Nigeria vs Binance: Lawmaker Denies $140M Bribery Claim

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Nigeria vs Binance: Lawmaker Denies $140M Bribery Claim
  • Nigeria’s Financial Crimes Committee Chairman Ginger Onwusibe dismisses Binance’s $140 million bribery claims
  • Onwusibe refutes the claims, calling them false, fabricated, and an attempt to blackmail
  • The Committee Chairman adds that Binance’s alleged criminal act is a global issue

The House of Representatives Committee on Financial Crimes Chairman, Ginger Onwusibe, vehemently denied Binance’s recent claim that Nigerian authorities solicited a $140 million bribe. In a press conference, Onwusibe dismissed the allegation as a bald-faced attempt at blackmail, accusing the cryptocurrency exchange of trying to obscure the facts.

The arrest of two Binance executives in February 2024, Tigran Gambaryan and Nadeem Anjarwalla, on suspicion of involvement in a $26 billion illicit fund transaction, sparked a significant controversy. The executives were detained and had their passports seized, but they subsequently filed lawsuits against Nigerian authorities, alleging violations of their fundamental rights.

Further flaming tensions, Binance CEO Richard Teng recently made a serious allegation against Nigeria, claiming that officials demanded a bribe of $140 million to settle the case. The Committee on Financial Crimes, however, strongly refuted Binance’s claims, calling them a distraction tactic and a form of extortion.

Onwusibe emphatically stated during the press conference, “There were absolutely no solicitations or demands of any kind made by representatives of the Committee towards Binance at any point.” He vehemently rejected Binance’s accusations, characterizing them as fabricated and designed to deflect attention from the serious criminal charges the company faces.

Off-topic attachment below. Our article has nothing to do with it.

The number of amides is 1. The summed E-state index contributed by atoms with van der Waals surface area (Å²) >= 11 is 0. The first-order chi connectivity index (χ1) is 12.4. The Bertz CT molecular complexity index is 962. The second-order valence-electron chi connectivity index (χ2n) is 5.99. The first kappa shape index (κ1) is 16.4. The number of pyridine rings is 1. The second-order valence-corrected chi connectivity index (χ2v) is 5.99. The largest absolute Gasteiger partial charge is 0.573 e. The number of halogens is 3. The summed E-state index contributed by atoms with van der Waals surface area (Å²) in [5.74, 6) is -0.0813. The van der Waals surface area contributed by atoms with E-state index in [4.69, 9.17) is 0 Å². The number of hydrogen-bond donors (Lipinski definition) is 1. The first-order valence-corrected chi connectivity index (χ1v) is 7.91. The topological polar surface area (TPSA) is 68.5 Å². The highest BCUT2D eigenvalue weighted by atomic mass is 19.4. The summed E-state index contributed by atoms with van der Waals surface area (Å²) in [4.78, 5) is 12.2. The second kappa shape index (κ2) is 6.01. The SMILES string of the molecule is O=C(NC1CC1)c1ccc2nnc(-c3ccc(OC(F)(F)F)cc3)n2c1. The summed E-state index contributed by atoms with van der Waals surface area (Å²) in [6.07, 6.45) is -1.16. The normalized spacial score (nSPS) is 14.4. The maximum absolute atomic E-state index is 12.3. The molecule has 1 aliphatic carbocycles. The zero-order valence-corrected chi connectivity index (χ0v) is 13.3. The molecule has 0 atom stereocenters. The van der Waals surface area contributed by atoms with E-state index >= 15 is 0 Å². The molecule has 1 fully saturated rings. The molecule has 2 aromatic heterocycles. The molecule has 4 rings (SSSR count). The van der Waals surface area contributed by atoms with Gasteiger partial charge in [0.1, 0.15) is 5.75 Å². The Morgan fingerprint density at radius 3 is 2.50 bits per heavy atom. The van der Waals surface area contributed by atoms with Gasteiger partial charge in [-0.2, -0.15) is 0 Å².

“We refuse to be diminished or deflated by the shenanigans of Binance and other enemies of Nigeria…We recognise that the blackmail by Binance is merely an attempt to distract and draw attention away from the serious allegations of criminality against it which is now compounded by its role in the security breach of the sovereign Nigerian State.”

Onwusibe then elaborated on Nigeria’s efforts to combat cryptocurrency-related crimes. He highlighted the ongoing investigations by various regulatory agencies, including the Office of the National Security Adviser (ONSA), the Economic and Financial Crimes Commission (EFCC), the Nigerian Financial Intelligence Unit (NFIU), the Securities and Exchange Commission (SEC), and the Central Bank of Nigeria (CBN). Onwusibe emphasized that Binance’s alleged criminal activities are not just a Nigerian concern, but a global issue requiring international cooperation.

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